• Share
  • Email
  • Embed
  • Like
  • Save
  • Private Content
Statistics
 

Statistics

on

  • 508 views

Formulae for calculating central tendencies

Formulae for calculating central tendencies

Statistics

Views

Total Views
508
Views on SlideShare
508
Embed Views
0

Actions

Likes
0
Downloads
17
Comments
0

0 Embeds 0

No embeds

Accessibility

Categories

Upload Details

Uploaded via as Microsoft PowerPoint

Usage Rights

© All Rights Reserved

Report content

Flagged as inappropriate Flag as inappropriate
Flag as inappropriate

Select your reason for flagging this presentation as inappropriate.

Cancel
  • Full Name Full Name Comment goes here.
    Are you sure you want to
    Your message goes here
    Processing…
Post Comment
Edit your comment
  • Statistics Principles of Engineering TM Unit 4 – Lesson 4.1 - Statistics
  • Statistics Principles of Engineering TM Unit 4 – Lesson 4.1 - Statistics Predictions are a type of inferential statistics.
  • Statistics Principles of Engineering TM Unit 4 – Lesson 4.1 - Statistics
  • Statistics Principles of Engineering TM Unit 4 – Lesson 4.1 - Statistics Random sampling involves choosing individuals completely at random from a population- for instance putting each student’s name in a hat and drawing one at random. Systematic Sampling involve selecting individuals at regular intervals. For instance, choose every 4 th name on the roll sheet for your class. Stratified sampling makes sure you’re equally representing certain subgroups: for instance, randomly choose 2 males and 2 females in your class Cluster sampling involves picking a few areas and sampling everyone in those areas. For instance, sample everyone in the first row and everyone in the third row, but no one else. A convenience sample follows none of these rules in particular: for instance, ask a few of your friends.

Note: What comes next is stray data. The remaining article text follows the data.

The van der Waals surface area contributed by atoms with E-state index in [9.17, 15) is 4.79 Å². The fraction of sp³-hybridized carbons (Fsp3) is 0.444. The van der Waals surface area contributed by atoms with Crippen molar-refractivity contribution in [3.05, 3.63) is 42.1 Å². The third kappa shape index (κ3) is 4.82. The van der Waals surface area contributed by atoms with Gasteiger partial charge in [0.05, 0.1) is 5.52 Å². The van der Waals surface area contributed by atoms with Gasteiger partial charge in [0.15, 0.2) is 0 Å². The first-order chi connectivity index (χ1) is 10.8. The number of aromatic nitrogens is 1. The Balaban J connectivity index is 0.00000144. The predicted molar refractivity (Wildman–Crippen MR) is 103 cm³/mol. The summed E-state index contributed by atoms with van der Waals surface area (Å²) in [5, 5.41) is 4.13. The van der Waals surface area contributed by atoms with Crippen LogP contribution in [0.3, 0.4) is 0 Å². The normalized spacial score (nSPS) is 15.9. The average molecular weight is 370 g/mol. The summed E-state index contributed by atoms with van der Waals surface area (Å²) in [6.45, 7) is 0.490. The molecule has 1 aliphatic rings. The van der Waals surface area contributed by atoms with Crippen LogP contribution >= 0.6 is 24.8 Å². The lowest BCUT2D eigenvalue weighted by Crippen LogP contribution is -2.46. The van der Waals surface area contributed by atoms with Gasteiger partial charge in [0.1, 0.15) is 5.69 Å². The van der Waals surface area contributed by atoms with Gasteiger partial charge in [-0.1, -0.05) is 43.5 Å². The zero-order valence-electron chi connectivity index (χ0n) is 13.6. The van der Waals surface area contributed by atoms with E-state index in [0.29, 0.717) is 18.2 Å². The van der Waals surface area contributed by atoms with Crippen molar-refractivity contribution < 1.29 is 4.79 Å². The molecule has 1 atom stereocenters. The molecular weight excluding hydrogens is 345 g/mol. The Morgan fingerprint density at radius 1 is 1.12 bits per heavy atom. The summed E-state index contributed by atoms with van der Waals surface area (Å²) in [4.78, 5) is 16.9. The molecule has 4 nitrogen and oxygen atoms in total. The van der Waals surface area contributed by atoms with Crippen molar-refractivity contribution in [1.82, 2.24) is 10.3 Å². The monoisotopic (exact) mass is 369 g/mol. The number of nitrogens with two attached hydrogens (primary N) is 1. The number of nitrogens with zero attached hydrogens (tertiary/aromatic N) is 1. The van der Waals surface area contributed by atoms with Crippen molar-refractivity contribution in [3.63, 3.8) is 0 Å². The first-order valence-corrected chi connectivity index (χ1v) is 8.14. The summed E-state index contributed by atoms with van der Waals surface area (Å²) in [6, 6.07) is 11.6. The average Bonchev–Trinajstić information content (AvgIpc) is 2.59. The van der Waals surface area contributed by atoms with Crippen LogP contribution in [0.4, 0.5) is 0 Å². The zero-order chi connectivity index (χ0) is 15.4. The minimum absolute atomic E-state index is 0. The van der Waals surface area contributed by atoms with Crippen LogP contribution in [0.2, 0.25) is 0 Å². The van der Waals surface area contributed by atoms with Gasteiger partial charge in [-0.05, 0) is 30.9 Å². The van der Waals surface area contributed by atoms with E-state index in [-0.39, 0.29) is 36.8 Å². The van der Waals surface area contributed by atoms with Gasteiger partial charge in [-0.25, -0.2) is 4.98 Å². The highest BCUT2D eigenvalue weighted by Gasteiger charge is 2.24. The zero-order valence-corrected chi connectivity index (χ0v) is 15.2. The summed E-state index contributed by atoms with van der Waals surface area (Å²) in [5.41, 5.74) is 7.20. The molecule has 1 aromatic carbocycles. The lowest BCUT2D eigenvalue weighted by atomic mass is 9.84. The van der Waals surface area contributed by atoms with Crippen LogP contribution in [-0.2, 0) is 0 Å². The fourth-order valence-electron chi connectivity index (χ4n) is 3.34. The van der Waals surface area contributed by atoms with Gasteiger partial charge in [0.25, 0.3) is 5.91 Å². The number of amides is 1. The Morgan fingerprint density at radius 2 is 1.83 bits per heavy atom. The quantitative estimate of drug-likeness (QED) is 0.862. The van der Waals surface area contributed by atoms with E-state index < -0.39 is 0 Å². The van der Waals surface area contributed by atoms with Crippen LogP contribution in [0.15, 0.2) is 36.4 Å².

• Statistics Principles of Engineering TM Unit 4 – Lesson 4.1 - Statistics Histograms, bar charts, and pie charts are generally used for categorical data. Frequency polygons are often used for numerical data
  • Statistics Principles of Engineering TM Unit 4 – Lesson 4.1 - Statistics
  • Statistics Principles of Engineering TM Unit 4 – Lesson 4.1 - Statistics
  • Statistics Principles of Engineering TM Unit 4 – Lesson 4.1 - Statistics
  • Statistics Principles of Engineering TM Unit 4 – Lesson 4.1 - Statistics If the data array has an even number of values, we take the average (mean) of the two middlemost values. In the example, this is 58.5
  • Statistics Principles of Engineering TM Unit 4 – Lesson 4.1 - Statistics
  • Statistics Principles of Engineering TM Unit 4 – Lesson 4.1 - Statistics
  • Statistics Principles of Engineering TM Unit 4 – Lesson 4.1 - Statistics
  • Statistics Principles of Engineering TM Unit 4 – Lesson 4.1 - Statistics
  • Statistics Principles of Engineering TM Unit 4 – Lesson 4.1 - Statistics Note that this is the formula for the “sample standard deviation”, which statisticians distinguish from the “population standard deviation”. In practice, only the sample standard deviation can be measured, and therefore is more useful for applications.
  • Statistics Principles of Engineering TM Unit 4 – Lesson 4.1 - Statistics
  • Statistics Principles of Engineering TM Unit 4 – Lesson 4.1 - Statistics
  • Statistics Principles of Engineering TM Unit 4 – Lesson 4.1 - Statistics
  • Statistics Principles of Engineering TM Unit 4 – Lesson 4.1 - Statistics This is the sample variance (the square of the sample standard deviation). Note that we don’t need this formula- we just found S, and the variance is S^2, so we can find this directly.
  • Statistics Principles of Engineering TM Unit 4 – Lesson 4.1 - Statistics
  • Statistics Principles of Engineering TM Unit 4 – Lesson 4.1 - Statistics
  • Statistics Principles of Engineering TM Unit 4 – Lesson 4.1 - Statistics
  • Statistics Principles of Engineering TM Unit 4 – Lesson 4.1 - Statistics Because this is a frequency histogram, the heights of all the bars must add to 1 (1/8 + 3/8 + 3/8 + 1/8 = 1).
  • Statistics Principles of Engineering TM Unit 4 – Lesson 4.1 - Statistics Airline carriers and passengers can see how many seats will likely be open on a flight one week prior to departure. For instance (looking at the tallest bar) 12 percent of the time there are 5 empty seats. For some reason the graph does not show the likelihood of zero empty seats, but it is probably quite high, since the bars we see only add to a total of about .50 (50 percent).

Statistics Statistics Presentation Transcript

  • Statistics The collection, evaluation, and interpretation of data